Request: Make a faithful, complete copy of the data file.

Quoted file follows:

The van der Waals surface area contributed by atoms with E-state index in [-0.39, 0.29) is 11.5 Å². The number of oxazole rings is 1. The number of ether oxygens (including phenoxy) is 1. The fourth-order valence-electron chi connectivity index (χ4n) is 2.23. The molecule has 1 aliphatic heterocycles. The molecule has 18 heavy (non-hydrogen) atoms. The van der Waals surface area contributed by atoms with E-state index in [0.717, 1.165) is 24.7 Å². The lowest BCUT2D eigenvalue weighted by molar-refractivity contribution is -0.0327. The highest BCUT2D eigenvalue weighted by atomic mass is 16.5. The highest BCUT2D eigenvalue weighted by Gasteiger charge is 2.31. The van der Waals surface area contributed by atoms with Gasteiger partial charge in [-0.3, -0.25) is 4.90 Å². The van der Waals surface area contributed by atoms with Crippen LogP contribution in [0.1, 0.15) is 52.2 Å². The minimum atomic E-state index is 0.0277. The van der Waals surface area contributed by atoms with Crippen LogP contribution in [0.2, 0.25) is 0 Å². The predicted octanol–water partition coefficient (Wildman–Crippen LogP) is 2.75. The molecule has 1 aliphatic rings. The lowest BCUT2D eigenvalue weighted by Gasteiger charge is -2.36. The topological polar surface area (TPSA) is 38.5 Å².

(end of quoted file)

The van der Waals surface area contributed by atoms with E-state index in [-0.39, 0.29) is 11.5 Å². The number of oxazole rings is 1. The number of ether oxygens (including phenoxy) is 1. The fourth-order valence-electron chi connectivity index (χ4n) is 2.23. The molecule has 1 aliphatic heterocycles. The molecule has 18 heavy (non-hydrogen) atoms. The van der Waals surface area contributed by atoms with E-state index in [0.717, 1.165) is 24.7 Å². The lowest BCUT2D eigenvalue weighted by molar-refractivity contribution is -0.0327. The highest BCUT2D eigenvalue weighted by atomic mass is 16.5. The highest BCUT2D eigenvalue weighted by Gasteiger charge is 2.31. The van der Waals surface area contributed by atoms with Gasteiger partial charge in [-0.3, -0.25) is 4.90 Å². The van der Waals surface area contributed by atoms with Crippen LogP contribution in [0.1, 0.15) is 52.2 Å². The minimum atomic E-state index is 0.0277. The van der Waals surface area contributed by atoms with Crippen LogP contribution in [0.2, 0.25) is 0 Å². The predicted octanol–water partition coefficient (Wildman–Crippen LogP) is 2.75. The molecule has 1 aliphatic rings. The lowest BCUT2D eigenvalue weighted by Gasteiger charge is -2.36. The topological polar surface area (TPSA) is 38.5 Å².